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Balancing your emotional bank accounts – practical activities for managers and leaders

In our previous blog we explained what an emotional bank account is and why managers need to care about building them . To quickly recap, an emotional bank account is a metaphor coined by Stephen Covey in his book The Seven Habits of Highly Effective People. It describes the amount of trust that’s been built up in a relationship, and when trust is high, communication is easy and effective. Every time a manager says something supportive, shows respect, helps somebody with a difficult situation, etc., they make a deposit in that person’s emotional bank account.  Every time they criticize, blame, lie, intimidate, etc., they make a withdrawal.  Over time, the effects of these deposits will help transform that relationship. This post goes deeper into how to build your emotional bank accounts.

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How do you build a healthy emotional bank account with your team?

Every manager and team are different, and culture can play a part, but at the end of the day it comes back to our relationships and how we behave. Covey identified six ways to make deposits (or reduce withdrawals):

1) Understand the individual

You need to know what the individual wants and what constitutes a deposit and withdrawal for them.  Whereas one employee might be exhilarated by presenting their project results to the board another may prefer to be in the background and their contribution acknowledged privately.  Ask yourself what drives them? How do they want recognition? What makes their eyes light up?

2) Keeping commitments

We have all broken a promise and let somebody down, and when we do this, we are making a withdrawal.  Keeping commitments is about doing what we say we’ll do, keeping our promises, delivering what we said we’d deliver, being on time, being where we should be, fulfilling our promises. If you consistently keep your commitments, you build healthy emotional bank accounts with people.

3) Clarifying expectations

Each of us have different backgrounds, experiences and expectations. We see the world differently.  Clarifying understanding and expectations is essential if you’d like to minimize misunderstanding and wrong assumptions. By proactively investing time in clarifying expectations and building a  mutual understanding of what you need, don’t need, want, don’t want etc you can minimize the “ I thought that..”, “I’d assumed ..”, “To me it was obvious that …”.  And keep in mind that if you are leading people and teams virtually, then the risk of false assumptions and misunderstanding does increase, and formalizing things with communication charters does help.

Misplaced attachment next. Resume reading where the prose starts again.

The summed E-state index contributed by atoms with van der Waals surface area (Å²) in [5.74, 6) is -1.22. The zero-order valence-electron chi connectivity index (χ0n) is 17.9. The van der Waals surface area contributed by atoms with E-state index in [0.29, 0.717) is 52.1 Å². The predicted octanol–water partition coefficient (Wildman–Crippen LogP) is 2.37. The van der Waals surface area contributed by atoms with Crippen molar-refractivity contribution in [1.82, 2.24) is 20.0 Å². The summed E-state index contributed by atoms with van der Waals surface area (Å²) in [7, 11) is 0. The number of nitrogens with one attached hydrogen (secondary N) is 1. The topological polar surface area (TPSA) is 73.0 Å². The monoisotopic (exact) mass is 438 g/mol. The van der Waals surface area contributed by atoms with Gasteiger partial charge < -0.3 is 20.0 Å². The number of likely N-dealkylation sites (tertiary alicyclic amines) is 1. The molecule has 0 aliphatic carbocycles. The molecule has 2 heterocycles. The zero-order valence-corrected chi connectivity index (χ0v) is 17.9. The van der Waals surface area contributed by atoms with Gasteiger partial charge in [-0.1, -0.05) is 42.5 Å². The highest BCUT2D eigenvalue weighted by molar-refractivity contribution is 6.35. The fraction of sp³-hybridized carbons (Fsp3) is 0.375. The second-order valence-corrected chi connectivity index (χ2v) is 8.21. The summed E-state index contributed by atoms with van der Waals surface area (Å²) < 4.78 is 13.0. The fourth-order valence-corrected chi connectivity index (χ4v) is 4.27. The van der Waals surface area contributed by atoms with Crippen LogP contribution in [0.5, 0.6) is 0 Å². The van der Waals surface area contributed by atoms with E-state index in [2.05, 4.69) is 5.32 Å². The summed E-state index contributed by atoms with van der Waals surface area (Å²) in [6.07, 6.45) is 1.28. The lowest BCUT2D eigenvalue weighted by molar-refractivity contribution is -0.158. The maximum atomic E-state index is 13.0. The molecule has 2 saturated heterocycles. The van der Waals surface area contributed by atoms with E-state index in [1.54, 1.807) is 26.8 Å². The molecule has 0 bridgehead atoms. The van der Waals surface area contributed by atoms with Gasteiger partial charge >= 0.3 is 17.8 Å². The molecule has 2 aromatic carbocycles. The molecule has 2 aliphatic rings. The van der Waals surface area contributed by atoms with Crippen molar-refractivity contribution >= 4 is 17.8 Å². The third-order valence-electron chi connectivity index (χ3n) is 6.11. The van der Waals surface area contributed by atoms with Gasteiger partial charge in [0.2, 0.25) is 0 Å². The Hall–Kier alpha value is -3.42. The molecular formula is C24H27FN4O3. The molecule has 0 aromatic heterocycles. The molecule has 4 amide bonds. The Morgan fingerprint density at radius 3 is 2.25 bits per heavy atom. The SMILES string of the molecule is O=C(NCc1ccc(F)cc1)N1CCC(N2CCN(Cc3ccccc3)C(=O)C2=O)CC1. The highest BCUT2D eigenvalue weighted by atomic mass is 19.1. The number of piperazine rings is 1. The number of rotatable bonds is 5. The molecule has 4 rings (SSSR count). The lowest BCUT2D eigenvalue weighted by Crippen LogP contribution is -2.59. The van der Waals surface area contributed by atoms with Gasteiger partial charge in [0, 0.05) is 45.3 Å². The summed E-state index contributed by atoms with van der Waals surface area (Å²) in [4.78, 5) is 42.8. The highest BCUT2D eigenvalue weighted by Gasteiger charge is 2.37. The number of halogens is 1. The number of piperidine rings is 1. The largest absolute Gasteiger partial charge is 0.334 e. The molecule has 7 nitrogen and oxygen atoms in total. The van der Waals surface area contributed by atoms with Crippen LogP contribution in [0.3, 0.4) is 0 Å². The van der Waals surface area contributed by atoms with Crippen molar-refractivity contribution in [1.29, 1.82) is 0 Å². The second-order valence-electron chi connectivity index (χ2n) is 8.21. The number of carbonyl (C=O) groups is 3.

4) Attending to the little things

Relationships aren’t only built by big moments but by the little things too. These are the smiles in the corridor, holding the door open, short thank you emails, remembering their daughter has just started school, not heading straight to your office but spending a moment walking through the open office to be seen. Kind words, smiles, courtesies, warmth. Human interest, and taking time when you don’t have to.

5) Showing personal integrity

Relationships are built on trust and integrity. What does integrity mean? The word “integrity” comes from the Latin integritatem, meaning “soundness” or “wholeness.”  Integrity is not situational –  it is a state of mind.  In Covey’s words…

 

 

“ Integrity is conforming reality to our words … keeping promises and fulfilling expectations.”

 

 

What does this look like in practice? Here are 7 musts to start with…
  1. Do the right thing for the right reasons and because it’s the right thing to do – even if it is going to be unpopular with some people.
  2. Face the truth and talk about it. This is the reality principle of “seeing the world as it really is, and not as you wish it is”.
  3. Be upfront in your communication. People want to know where they stand and what is going on. People won’t always like what they hear but they will value the adult-adult relationship.
  4. Know you are sometimes wrong and that you sometimes make mistakes – and admit this.
  5. Take responsibility for what you do and don’t do.
  6. Put the needs of others before your own.
  7. Be loyal to those not present – confront gossiping, complaining and bad mouthing about people who aren’t in the room.

6) Apologizing when we make a withdrawal